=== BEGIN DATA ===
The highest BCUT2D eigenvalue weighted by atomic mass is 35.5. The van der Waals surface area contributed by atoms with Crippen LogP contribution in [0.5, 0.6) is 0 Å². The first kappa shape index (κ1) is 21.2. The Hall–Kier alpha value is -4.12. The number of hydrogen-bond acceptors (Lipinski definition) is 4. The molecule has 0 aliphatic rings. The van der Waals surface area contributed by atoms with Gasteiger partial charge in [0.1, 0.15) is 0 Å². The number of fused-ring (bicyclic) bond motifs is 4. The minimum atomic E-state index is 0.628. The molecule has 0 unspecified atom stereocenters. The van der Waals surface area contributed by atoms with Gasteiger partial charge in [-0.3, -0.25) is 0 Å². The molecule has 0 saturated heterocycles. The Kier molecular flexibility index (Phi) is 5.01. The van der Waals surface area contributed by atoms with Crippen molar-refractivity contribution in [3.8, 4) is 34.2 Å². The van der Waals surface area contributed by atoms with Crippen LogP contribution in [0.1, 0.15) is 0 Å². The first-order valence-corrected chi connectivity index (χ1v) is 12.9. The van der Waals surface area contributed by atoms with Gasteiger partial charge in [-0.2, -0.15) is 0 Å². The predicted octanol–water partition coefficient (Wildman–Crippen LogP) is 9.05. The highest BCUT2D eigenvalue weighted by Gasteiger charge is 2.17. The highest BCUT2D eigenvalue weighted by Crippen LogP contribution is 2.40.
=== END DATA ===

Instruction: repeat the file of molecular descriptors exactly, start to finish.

The highest BCUT2D eigenvalue weighted by atomic mass is 35.5. The van der Waals surface area contributed by atoms with Crippen LogP contribution in [0.5, 0.6) is 0 Å². The first kappa shape index (κ1) is 21.2. The Hall–Kier alpha value is -4.12. The number of hydrogen-bond acceptors (Lipinski definition) is 4. The molecule has 0 aliphatic rings. The van der Waals surface area contributed by atoms with Gasteiger partial charge in [0.1, 0.15) is 0 Å². The number of fused-ring (bicyclic) bond motifs is 4. The minimum atomic E-state index is 0.628. The molecule has 0 unspecified atom stereocenters. The van der Waals surface area contributed by atoms with Gasteiger partial charge in [-0.3, -0.25) is 0 Å². The molecule has 0 saturated heterocycles. The Kier molecular flexibility index (Phi) is 5.01. The van der Waals surface area contributed by atoms with Crippen molar-refractivity contribution in [3.8, 4) is 34.2 Å². The van der Waals surface area contributed by atoms with Crippen LogP contribution in [0.1, 0.15) is 0 Å². The first-order valence-corrected chi connectivity index (χ1v) is 12.9. The van der Waals surface area contributed by atoms with Gasteiger partial charge in [-0.2, -0.15) is 0 Å². The predicted octanol–water partition coefficient (Wildman–Crippen LogP) is 9.05. The highest BCUT2D eigenvalue weighted by Gasteiger charge is 2.17. The highest BCUT2D eigenvalue weighted by Crippen LogP contribution is 2.40.